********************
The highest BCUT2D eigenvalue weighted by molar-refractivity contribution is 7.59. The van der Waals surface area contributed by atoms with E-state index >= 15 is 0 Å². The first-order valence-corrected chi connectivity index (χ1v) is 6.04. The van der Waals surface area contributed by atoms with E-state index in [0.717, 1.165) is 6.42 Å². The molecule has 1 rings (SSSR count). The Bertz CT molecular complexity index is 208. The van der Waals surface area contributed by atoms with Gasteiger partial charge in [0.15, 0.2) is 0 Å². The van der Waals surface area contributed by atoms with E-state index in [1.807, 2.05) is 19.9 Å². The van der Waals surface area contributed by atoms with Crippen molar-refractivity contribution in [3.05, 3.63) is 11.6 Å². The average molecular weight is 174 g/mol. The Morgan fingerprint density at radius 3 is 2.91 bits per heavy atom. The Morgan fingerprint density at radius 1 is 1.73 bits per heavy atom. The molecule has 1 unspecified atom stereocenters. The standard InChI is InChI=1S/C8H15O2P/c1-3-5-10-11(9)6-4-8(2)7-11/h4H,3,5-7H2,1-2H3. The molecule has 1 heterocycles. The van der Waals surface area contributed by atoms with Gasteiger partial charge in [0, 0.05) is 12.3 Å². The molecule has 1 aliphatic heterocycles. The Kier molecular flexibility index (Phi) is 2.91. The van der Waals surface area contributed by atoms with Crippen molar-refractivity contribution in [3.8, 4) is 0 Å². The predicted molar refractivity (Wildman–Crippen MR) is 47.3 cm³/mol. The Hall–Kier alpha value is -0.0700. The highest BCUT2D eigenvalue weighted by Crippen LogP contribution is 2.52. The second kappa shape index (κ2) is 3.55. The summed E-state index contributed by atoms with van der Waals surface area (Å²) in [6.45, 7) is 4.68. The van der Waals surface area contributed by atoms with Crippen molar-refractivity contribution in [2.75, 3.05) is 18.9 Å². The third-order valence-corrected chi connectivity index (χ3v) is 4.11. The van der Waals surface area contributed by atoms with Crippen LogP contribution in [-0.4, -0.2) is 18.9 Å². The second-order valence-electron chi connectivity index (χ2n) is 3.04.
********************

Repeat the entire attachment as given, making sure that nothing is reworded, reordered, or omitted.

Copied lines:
The highest BCUT2D eigenvalue weighted by molar-refractivity contribution is 7.59. The van der Waals surface area contributed by atoms with E-state index >= 15 is 0 Å². The first-order valence-corrected chi connectivity index (χ1v) is 6.04. The van der Waals surface area contributed by atoms with E-state index in [0.717, 1.165) is 6.42 Å². The molecule has 1 rings (SSSR count). The Bertz CT molecular complexity index is 208. The van der Waals surface area contributed by atoms with Gasteiger partial charge in [0.15, 0.2) is 0 Å². The van der Waals surface area contributed by atoms with E-state index in [1.807, 2.05) is 19.9 Å². The van der Waals surface area contributed by atoms with Crippen molar-refractivity contribution in [3.05, 3.63) is 11.6 Å². The average molecular weight is 174 g/mol. The Morgan fingerprint density at radius 3 is 2.91 bits per heavy atom. The Morgan fingerprint density at radius 1 is 1.73 bits per heavy atom. The molecule has 1 unspecified atom stereocenters. The standard InChI is InChI=1S/C8H15O2P/c1-3-5-10-11(9)6-4-8(2)7-11/h4H,3,5-7H2,1-2H3. The molecule has 1 heterocycles. The van der Waals surface area contributed by atoms with Gasteiger partial charge in [0, 0.05) is 12.3 Å². The molecule has 1 aliphatic heterocycles. The Kier molecular flexibility index (Phi) is 2.91. The van der Waals surface area contributed by atoms with Crippen molar-refractivity contribution in [3.8, 4) is 0 Å². The predicted molar refractivity (Wildman–Crippen MR) is 47.3 cm³/mol. The Hall–Kier alpha value is -0.0700. The highest BCUT2D eigenvalue weighted by Crippen LogP contribution is 2.52. The second kappa shape index (κ2) is 3.55. The summed E-state index contributed by atoms with van der Waals surface area (Å²) in [6.45, 7) is 4.68. The van der Waals surface area contributed by atoms with Crippen molar-refractivity contribution in [2.75, 3.05) is 18.9 Å². The third-order valence-corrected chi connectivity index (χ3v) is 4.11. The van der Waals surface area contributed by atoms with Crippen LogP contribution in [-0.4, -0.2) is 18.9 Å². The second-order valence-electron chi connectivity index (χ2n) is 3.04.